Preference trial of internet-delivered cognitive behaviour therapy comparing standard weekly versus optional weekly therapist support

H. D. Hadjistavropoulos, L. H. Schneider, S. Mehta, E. Karin, B. F. Dear, N. Titov

Research output: Contribution to journalArticleResearchpeer-review

Abstract

Emerging evidence from research trials suggests that Internet-delivered cognitive behaviour therapy (ICBT) produces similar symptom improvements whether patients receive weekly therapist support (standard support) or therapist support only when requested (optional support). It remains unknown, however, how many patients receiving ICBT as part of routine clinical care would prefer optional support compared to standard support and how outcomes compare when patients select their preferred treatment option. In this uncontrolled trial, we investigated patient preference and outcomes for standard versus optional support among patients with depression and or anxiety who were offered an 8-week transdiagnostic ICBT intervention in routine care. Of 401 patients accepted for ICBT, 22% selected optional support and 78% selected standard support. At assessment, patients who selected optional support had lower symptoms of anxiety and panic than patients who selected standard support. At post-treatment, both groups achieved similar large improvements in symptoms of anxiety and depression, with improvements sustained at 3-month follow-up. Patients receiving optional support sent and received fewer messages compared to patients receiving standard support. This study demonstrates the potential of optional therapist support to meet the needs and preferences of patients and to also reduce therapist costs in routine care.

LanguageEnglish
Pages51-60
Number of pages10
JournalJournal of Anxiety Disorders
Volume63
DOIs
Publication statusPublished - Apr 2019

Fingerprint

Cognitive Therapy
Internet
Anxiety
Patient Preference
Depression
Panic
Costs and Cost Analysis
Therapeutics
Research

Bibliographical note

Copyright the Author(s) 2019. Version archived for private and non-commercial use with the permission of the author/s and according to publisher conditions. For further rights please contact the publisher.

Keywords

  • depression
  • generalized anxiety
  • internet-delivered
  • therapist-assisted
  • cognitive behaviour therapy
  • patient preference

Cite this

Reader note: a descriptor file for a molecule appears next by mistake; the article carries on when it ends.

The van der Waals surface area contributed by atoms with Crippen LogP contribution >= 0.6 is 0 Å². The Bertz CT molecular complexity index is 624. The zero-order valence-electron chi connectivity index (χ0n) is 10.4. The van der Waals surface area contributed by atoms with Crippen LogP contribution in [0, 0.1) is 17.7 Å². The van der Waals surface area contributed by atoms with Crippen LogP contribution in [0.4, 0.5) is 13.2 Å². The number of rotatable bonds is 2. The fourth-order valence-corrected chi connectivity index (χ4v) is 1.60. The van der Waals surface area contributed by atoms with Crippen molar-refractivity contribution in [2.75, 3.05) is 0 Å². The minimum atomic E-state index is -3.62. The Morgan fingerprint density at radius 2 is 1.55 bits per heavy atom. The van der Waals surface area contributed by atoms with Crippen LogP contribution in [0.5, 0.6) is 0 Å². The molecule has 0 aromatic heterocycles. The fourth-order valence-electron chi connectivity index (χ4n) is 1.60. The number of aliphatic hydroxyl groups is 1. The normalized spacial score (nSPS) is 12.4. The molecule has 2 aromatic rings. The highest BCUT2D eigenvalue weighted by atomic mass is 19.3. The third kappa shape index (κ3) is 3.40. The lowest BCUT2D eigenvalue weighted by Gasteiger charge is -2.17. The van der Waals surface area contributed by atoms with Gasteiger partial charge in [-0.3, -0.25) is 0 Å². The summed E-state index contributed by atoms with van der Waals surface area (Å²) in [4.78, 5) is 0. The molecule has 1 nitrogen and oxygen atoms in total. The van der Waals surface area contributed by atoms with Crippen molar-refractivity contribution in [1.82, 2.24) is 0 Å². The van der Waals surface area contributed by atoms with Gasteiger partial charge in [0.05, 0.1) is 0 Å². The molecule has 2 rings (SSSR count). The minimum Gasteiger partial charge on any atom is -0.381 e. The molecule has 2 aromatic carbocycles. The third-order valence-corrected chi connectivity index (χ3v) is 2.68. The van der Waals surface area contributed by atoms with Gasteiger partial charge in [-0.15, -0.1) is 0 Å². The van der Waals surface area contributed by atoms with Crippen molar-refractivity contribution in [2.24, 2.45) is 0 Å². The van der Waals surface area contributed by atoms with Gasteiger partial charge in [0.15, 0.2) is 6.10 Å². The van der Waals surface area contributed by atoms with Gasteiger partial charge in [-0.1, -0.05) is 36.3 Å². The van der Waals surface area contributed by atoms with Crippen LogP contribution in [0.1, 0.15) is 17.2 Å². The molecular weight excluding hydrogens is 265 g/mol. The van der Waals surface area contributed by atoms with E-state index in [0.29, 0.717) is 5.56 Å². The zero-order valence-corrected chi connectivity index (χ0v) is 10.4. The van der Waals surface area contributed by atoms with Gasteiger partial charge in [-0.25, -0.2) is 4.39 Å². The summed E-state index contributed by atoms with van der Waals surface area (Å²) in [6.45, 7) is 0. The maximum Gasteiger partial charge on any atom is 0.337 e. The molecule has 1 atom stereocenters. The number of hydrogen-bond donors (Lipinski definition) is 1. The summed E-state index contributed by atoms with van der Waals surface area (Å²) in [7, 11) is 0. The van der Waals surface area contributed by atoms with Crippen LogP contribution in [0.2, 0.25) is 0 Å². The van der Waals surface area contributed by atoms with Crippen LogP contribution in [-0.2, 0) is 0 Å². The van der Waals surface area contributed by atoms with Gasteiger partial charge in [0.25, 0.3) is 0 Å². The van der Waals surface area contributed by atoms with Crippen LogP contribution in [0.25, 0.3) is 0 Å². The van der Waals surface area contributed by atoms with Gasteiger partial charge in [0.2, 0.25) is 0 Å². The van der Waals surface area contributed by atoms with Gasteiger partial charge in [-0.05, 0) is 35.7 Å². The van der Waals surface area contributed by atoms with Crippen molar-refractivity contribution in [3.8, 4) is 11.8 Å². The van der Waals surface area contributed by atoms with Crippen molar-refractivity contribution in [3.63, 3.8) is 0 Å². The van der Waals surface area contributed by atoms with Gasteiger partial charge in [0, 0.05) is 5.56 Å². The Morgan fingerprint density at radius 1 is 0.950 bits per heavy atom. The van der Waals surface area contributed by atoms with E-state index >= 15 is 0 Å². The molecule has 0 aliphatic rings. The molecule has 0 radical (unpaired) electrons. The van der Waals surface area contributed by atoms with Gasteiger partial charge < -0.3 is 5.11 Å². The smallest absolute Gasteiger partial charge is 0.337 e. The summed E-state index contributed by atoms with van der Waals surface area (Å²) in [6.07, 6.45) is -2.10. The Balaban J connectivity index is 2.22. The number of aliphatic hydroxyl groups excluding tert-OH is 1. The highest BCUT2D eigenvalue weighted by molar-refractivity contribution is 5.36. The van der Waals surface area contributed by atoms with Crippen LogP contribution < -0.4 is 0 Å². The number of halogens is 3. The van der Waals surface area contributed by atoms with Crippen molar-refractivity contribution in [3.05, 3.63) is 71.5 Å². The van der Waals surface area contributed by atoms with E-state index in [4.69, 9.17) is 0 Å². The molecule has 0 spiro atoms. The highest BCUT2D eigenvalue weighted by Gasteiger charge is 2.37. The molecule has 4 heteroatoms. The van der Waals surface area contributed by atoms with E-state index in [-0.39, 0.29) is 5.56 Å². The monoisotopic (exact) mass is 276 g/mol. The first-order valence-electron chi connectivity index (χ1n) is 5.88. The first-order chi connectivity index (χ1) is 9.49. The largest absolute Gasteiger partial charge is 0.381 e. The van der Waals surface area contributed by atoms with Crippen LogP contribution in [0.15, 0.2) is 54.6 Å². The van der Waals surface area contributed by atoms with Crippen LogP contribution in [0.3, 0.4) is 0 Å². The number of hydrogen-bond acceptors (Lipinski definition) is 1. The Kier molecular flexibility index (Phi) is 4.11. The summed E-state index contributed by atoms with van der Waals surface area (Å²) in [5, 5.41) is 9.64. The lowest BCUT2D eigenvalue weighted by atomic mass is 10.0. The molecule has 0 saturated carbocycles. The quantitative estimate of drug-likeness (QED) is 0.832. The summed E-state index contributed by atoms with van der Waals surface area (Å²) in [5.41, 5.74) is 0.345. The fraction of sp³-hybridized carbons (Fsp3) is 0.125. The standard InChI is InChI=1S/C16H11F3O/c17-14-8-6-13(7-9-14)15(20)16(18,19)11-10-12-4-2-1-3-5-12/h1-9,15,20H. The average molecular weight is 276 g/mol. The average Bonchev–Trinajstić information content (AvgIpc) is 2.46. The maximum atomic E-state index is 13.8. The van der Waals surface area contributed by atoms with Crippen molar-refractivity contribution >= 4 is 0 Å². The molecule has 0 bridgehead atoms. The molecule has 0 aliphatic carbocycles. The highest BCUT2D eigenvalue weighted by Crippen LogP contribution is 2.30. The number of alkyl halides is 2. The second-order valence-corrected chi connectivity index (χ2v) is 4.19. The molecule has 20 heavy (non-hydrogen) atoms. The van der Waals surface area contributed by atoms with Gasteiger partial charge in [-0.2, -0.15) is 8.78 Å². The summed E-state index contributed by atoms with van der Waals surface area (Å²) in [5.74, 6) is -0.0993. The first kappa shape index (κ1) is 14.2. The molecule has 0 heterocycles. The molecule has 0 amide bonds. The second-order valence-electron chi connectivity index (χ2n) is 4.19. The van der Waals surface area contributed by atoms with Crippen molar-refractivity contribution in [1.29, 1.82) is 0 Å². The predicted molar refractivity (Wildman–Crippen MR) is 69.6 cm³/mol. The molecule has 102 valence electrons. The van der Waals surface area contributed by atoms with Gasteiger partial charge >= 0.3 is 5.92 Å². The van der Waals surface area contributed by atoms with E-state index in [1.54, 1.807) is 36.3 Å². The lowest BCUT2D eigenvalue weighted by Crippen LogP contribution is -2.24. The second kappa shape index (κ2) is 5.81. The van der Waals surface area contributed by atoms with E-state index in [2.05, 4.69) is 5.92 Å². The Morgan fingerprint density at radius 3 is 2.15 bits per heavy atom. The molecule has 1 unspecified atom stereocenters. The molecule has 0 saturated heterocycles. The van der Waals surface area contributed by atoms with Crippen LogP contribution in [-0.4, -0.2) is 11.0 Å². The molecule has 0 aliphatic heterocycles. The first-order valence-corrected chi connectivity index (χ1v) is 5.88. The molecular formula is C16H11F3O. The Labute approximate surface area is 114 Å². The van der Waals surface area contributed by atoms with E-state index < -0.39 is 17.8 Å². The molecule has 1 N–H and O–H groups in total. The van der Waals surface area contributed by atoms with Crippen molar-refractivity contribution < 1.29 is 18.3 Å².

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abstract = "Emerging evidence from research trials suggests that Internet-delivered cognitive behaviour therapy (ICBT) produces similar symptom improvements whether patients receive weekly therapist support (standard support) or therapist support only when requested (optional support). It remains unknown, however, how many patients receiving ICBT as part of routine clinical care would prefer optional support compared to standard support and how outcomes compare when patients select their preferred treatment option. In this uncontrolled trial, we investigated patient preference and outcomes for standard versus optional support among patients with depression and or anxiety who were offered an 8-week transdiagnostic ICBT intervention in routine care. Of 401 patients accepted for ICBT, 22{\%} selected optional support and 78{\%} selected standard support. At assessment, patients who selected optional support had lower symptoms of anxiety and panic than patients who selected standard support. At post-treatment, both groups achieved similar large improvements in symptoms of anxiety and depression, with improvements sustained at 3-month follow-up. Patients receiving optional support sent and received fewer messages compared to patients receiving standard support. This study demonstrates the potential of optional therapist support to meet the needs and preferences of patients and to also reduce therapist costs in routine care.",
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Preference trial of internet-delivered cognitive behaviour therapy comparing standard weekly versus optional weekly therapist support. / Hadjistavropoulos, H. D.; Schneider, L. H.; Mehta, S.; Karin, E.; Dear, B. F.; Titov, N.

In: Journal of Anxiety Disorders, Vol. 63, 04.2019, p. 51-60.

Research output: Contribution to journalArticleResearchpeer-review

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